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Insect Hotel for next winter

Would anyone be able to supply a link to a website that has plans for insect hotels that ---

a) cost very little to make, ideally nothing
b) have actually successfully been constructed 
c) have successfully overwintered insects, larvae, etc 

I'm after making one for my plot and prefer to reuse and repurpose materials. 
When there's always biscuits in the tin, where's the fun in biscuits ?
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  • Thanks for that @AnniD .  There's actually one of very similar design at the visitor centre at Llyn Brenig in North Wales.  The ideas for fillers are great but I don't think I want to waste all those pallets by just piling them up one on top of the other.  I might, however, cut two or three in half and try that instead.  Thanks again.

    When there's always biscuits in the tin, where's the fun in biscuits ?
  • bertrand-mabelbertrand-mabel Posts: 2,661
    We have made quite a few and have them in different places in our garden. We used cut bamboos from the garden and inserted them into left over gutter pipes. One was a wooden box that came with "something" and filled with the bamboos (different sizes). This one the woodpeckers were very keen on getting their beaks into so we had to put mesh over the front so that the insects could get in but the peckers couldn't get their beaks in. We always have them filled. Fascinating to watch them especially when they cover the end tube up.
  • Thats a good point, @bertrand-mabel, about protecting the little critters from marauding beaked predators.  I'll try to build in some sort of protection from the start.



    When there's always biscuits in the tin, where's the fun in biscuits ?
  • Dobbin26Dobbin26 Posts: 59
    I built this one from left over fencing materials following storm Arwen. Unfortunately our night rates must be too high as we've seen very little activity.  Think I'll need to try Air Bee & Bee for some customers 🙂 
  • :D:D:D
    When there's always biscuits in the tin, where's the fun in biscuits ?
  • I empty my bee hotel for over winter and then clean it and keep it indoors ready for the following spring. The bee cocoons go in a pot in the shed and they get put out on sunny days in April ready to hatch. This obviously means a bee hotel thar comes apart, which would be a bit more difficult to construct I guess!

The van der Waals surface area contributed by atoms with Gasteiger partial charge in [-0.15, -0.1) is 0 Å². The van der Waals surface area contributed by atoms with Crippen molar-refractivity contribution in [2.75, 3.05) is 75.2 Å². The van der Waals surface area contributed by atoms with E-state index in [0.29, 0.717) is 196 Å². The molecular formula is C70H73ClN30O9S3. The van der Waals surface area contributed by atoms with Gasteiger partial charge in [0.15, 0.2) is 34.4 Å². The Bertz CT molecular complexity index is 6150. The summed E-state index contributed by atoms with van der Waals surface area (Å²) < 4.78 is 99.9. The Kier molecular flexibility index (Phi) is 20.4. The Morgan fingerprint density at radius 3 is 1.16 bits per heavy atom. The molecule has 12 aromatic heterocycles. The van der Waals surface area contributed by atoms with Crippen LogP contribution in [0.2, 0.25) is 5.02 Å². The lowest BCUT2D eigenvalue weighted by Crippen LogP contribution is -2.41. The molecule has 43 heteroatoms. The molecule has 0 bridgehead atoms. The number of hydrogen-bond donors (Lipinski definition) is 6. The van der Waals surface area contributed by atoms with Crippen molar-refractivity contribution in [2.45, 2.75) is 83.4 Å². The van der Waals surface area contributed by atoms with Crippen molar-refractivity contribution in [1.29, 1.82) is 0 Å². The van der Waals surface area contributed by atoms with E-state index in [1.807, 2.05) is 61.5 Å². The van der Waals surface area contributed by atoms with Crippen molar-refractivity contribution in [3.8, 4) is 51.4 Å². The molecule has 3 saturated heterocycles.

• AnguisFragilisAnguisFragilis Posts: 95
    edited April 2023
    I genuinely wouldn’t bother unless you want it as an aesthetic feature. What little research exists shows that they can be disease hubs and just attract a small number of species. Far better to just garden in an invertebrate friendly way including deadwood. The bulk of research which exists is for bee and butterfly hotels. This is pretty conclusive that butterfly hotels are a con. Bee hotels though can be effective if well managed which includes cleaning out and over wintering in a suitable environment. General bug hotels are something to make money from if you sell them but a leaf litter pile would contribute more from an invertebrate perspective.
  • InBloomInBloom Posts: 68
    This is ours made from left over wood from fixing the shed. Then cut up garden canes, drilled sticks and some mortar that was set in a loo role tube with holes poked into it before it fully set. So was all things had laying around  didn't cost anything. 

    A leafcutter bee used it within a few weeks of it going up. 

    Did read that bees like different sized holes depending on species and different lengths of cane to orient themselves when visiting the cells so it's not one flat surface. But there are some made from just a drilled block of wood which are obviously flatand they do seem to get used too. Does mean that the canes can be removed from this. They're not fastened in, just pushed in tightly against eachother. 

    There was a good website I read before making it, but the ones you can buy generally seem to get slated a bit. Holes too big to be useful, canes not long enough which results in more males than females and not cleanable so can result in disease. 


  • I hadn’t thought about cleaning them and I certainly wouldn’t want to be responsible for killing off the local bug population with awful insect diseases.

    What to do for the best ?

    Maybe I’ll just leave it then.  My reasoning for building a bug hotel in the first place was to try to encourage some pollinators to breed, not to kill ‘em stone dead.

    When I was a kid, and even until I suppose about twenty or so years ago, we had flowering plants in the garden that would be covered in bees and insects on a sunny day.  But these days by comparison there are virtually none.

    It’s really sad and disconcerting 😔
    When there's always biscuits in the tin, where's the fun in biscuits ?
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